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Discussion in 'Florida' started by edschifman, Feb 9, 2013.
See new post...this was changed and edited. My apologies.
Yesterday, I received my Tesla S in Naples. I was able to spend the day tooling around Naples in the new Tesla S today and drove into my garage when a friend came by to take a look. I was startled to be unable to show him how the car works becuase as of that moment, the car was DEAD. Yes, after just 24 hours, completely dead. I called Roadside Assistance, knowing this was a weekend, and the best that they could do was to have someone call me on Monday. I sent an email out to my delivery specialist and the person that handled my sale in Palo Alto to see if they can help out. Thankfully, Brandon, the Delivery Specialist did call back on Saturday night and within thirty minutes, one of the service technicians had arranged to pick up my car on Sunday. I am certainly unhappy about the problem, but it is not nearly as bad when I know that the Tesla team is serious about getting it right. And they are very focused on that. After looking over the Forums, I found that the 12 volt battery seems to be the most likely villan here, but that is only a guess on my part. As an early adopter, I recognize that there are issues with any new car, but this is well beyond anything that I would have expected in the way of a problem. Small issues, yes, but a dead car is no small issue. For those of you that have yet to take delivery, I would suggest that you continue to watch the Forums and I would also offer that you should ask prior to delivery if the 12 volt battery that is in the Tesla is totally charged and operable. This was going to be a great weekend to tool around and it doens't look like it will turn out that way. But thankfully, I have a taste of the way that the Tesla team is focused on customer service. To pick up a car on Sunday after a Saturday night call is pretty awesome. They get it! I am sure that they will get it right.
We have been fortunate with our Model S with no problems even worth mentioning. However, it's comforting to know they are responsive to serious problems. Funny how the 'ole 12v battery found in millions of old style ICE cars is the Tesla's Achilles heel.
I'm sure someone else would know more about this than me, but from what I've heard you can pull off the nose cone and there are is a 12V connector on the driver's side that is accessible. I guess it's made for emergency "jump starting". Probably hooking up a 12V battery to it would allow you to boot up your car. But maybe someone else who is more knowledgeable about this would like to comment. I would hate to see you fry your car.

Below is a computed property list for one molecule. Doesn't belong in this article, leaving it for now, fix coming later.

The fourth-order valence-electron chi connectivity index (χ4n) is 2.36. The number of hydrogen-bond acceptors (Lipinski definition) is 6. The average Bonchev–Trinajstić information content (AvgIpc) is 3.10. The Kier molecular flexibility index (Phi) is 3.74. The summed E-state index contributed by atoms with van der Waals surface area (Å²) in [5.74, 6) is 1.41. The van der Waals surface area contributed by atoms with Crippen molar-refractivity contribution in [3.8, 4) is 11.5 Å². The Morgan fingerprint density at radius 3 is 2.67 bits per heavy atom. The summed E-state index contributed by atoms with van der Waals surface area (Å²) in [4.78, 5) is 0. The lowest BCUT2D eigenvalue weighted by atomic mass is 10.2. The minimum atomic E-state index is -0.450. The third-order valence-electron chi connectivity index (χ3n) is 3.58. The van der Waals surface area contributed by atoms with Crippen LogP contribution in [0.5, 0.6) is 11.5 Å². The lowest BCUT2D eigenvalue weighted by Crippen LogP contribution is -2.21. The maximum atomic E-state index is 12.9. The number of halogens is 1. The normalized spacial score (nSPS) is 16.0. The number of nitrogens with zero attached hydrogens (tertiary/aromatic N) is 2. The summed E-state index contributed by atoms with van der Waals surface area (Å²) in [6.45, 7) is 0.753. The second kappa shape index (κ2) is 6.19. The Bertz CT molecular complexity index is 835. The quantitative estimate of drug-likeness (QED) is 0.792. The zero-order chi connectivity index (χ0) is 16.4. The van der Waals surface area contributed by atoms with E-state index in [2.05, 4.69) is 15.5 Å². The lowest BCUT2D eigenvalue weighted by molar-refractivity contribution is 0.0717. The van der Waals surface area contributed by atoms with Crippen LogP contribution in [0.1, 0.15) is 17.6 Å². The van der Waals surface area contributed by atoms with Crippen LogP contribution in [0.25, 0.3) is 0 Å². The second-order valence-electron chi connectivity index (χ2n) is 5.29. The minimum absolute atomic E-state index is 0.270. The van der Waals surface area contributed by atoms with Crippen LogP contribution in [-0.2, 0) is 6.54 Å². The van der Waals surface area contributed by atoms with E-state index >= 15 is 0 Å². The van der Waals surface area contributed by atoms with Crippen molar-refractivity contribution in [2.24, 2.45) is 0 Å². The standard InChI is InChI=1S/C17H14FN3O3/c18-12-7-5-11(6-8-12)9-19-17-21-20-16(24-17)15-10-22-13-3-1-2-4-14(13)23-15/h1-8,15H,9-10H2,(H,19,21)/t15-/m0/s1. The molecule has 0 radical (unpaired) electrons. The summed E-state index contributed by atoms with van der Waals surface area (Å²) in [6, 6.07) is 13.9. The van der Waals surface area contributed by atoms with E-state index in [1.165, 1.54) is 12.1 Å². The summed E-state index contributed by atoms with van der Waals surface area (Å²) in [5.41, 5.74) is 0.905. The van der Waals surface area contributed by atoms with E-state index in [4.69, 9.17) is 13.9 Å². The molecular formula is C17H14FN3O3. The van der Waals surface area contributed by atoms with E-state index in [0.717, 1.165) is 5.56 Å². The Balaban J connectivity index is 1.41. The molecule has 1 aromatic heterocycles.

Great info. The car is so new to me, I think I will let them do their magic and let me know what it was. But very interesting. Thank you!
As of Sunday, the Tesla team drove from Dania Beach to Naples to pick up my Tesla S and they were great. It is possible, but not yet known for sure, but it might be that I have a bad charger (car to 240 volt). It sometimes works and other times it does not. It is possible tha the car went into a fail safe mode, whcih caused it to shut down totally. There are still unanswered questions, but they are really working towards finding the solution.
As of Tuesday, my car will be returned tomorrow with a repaired front door handle and a new charging cord. It appears when speaking with the service manager in Dania that another customer had a similar problem. In both cases, they are replacing the charging cord from the 240 plug to the Tesla connection. I am cautiously optimistic that this will resolve the problem. They have been class acts all the way along. I even had a call from the service manager as late as 8pm one evening. They work hard!
I'm sorry to hear that you had this difficulty, and I'm glad that you seem to be taking it in stride.
There is one thing that I don't fully understand. If this was due to a faulty Mobile Connector what is Tesla's explanation for the total loss of charge in just 24 hours? It seems to me that even without any charging it would take a long time to totally discharge either the 12 volt or traction battery and this shouldn't happen in just 24 hours.
Larry...sorry, I didn't see your last posted request. I am sorry to say that the answer is not really clear. It appears that when the car went dead, they were able to repeat the red light on the charger, which meant there was a problem, but it was never totally understood by me what the issue was. They chose to take the car back and did a thorough check, but all they could find was the charger was bad. The fact it went totally dead is still a mystery to me (and perhaps, to them as well). I have to admit ignorance and all I can say is that as of that day, the car has been operating perfectly. I do worry a bit that this could happen again, but I still don't really know what would cause the car to go completely dead. It was not the 12 volt battery, nor was it anything other than the bad charging cable as far as I am able to tell.